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Money Over Mind

Money Over Mind

Mike Reddy, Contributor

Stock and options traders are continually trying to predict the future. After all, every market decision boils down to the same question: “Will this or won’t this make money?”

But not all markets are created equal.

Investors and economists have had hundreds of years to study markets like the New York Stock Exchange, which was established in 1792. Other markets, such as event-contract prediction markets, are still in their infancy.

Originally published In Luckbox Magazine. Subscribe for free at

It was only last July that Kalshi, the first-ever federally regulated events exchange, opened its virtual doors for a public beta. Users are already trading hundreds of thousands of shares in its largest-volume markets, each share representing somebody’s expectation for the outcome of a future event.

With more-established prediction market platforms, such as PredictIt, it’s not uncommon for trading volume in a number of markets to surpass millions of shares.

That was more than enough to catch the attention of Moran Cerf, a neuroscientist and business professor at Northwestern University. He and his team decided to construct a prediction market for a research project—not to learn what the markets do, but instead to find out what could be done with the markets. In practice, the project accomplished a bit of both.

“We thought that we can use technology to change people’s minds,” Cerf told Luckbox. “It’s hard for the human brain to think about the future, and we thought that using technology we can make it easier for us to transport ourselves to the future and imagine it better.”

They picked the topic of climate change and recruited self-described believers and skeptics. The point was to see if participating in a climate-themed prediction market would shift beliefs because the market would serve as a non-partisan arbiter of truth.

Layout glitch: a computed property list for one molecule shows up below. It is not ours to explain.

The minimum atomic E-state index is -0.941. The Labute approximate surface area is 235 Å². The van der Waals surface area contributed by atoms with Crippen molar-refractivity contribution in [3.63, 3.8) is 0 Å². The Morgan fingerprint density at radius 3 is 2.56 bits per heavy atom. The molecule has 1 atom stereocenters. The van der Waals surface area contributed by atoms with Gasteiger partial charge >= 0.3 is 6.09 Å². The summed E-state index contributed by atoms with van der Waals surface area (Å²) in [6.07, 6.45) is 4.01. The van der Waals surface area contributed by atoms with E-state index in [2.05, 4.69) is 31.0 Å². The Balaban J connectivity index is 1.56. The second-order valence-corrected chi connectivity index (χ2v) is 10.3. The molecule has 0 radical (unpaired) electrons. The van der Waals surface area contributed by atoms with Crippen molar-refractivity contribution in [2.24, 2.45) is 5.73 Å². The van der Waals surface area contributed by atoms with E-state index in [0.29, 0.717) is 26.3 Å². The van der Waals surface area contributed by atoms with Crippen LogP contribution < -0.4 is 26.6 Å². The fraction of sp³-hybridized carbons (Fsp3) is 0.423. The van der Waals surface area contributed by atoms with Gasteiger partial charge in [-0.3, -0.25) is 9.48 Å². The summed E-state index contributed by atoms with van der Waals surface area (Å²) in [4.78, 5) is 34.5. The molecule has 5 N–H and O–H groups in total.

Following the experiment, some did change their beliefs, but not merely because they participated. Participants shifted toward stronger concern about climate change proportional to the amount of money they won, regardless of whether they were believers or skeptics.

“The nuance is that giving you a stock that’s contrary to your beliefs that constantly makes money does change your mind,” Cerf said. “When you constantly get feedback that your stocks that go against your beliefs are making money, you get feedback that says your beliefs are not aligned with reality and it would have been more financially rewarding for you to have the other beliefs.”

Then, gradually, you shift your beliefs without realizing it—even if your identity doesn’t change. Climate skeptics who began acting more like believers still identified as skeptics, Cerf said, “So I think the shift is not complete—it is in practice, but not in theory.”

The experiment was repeated focusing on sports instead of climate change, and the results suggested that fandom is not as closely tied to one’s identity as environmental beliefs. It’s easier to accept a favorite team losing a game than being wrong about ideological principles.

But for prediction markets to change beliefs, Cerf said, participants must accept a common arbiter of truth.

“It only works if when you lose, you accept that you lost, and if you win, you accept that you won,” he said. “And in this game, you entered knowing the rules, and you got an outcome that’s like going to trial. The jury says ‘yes’ or ‘no.’”

Originally published In Luckbox Magazine. Subscribe for free at

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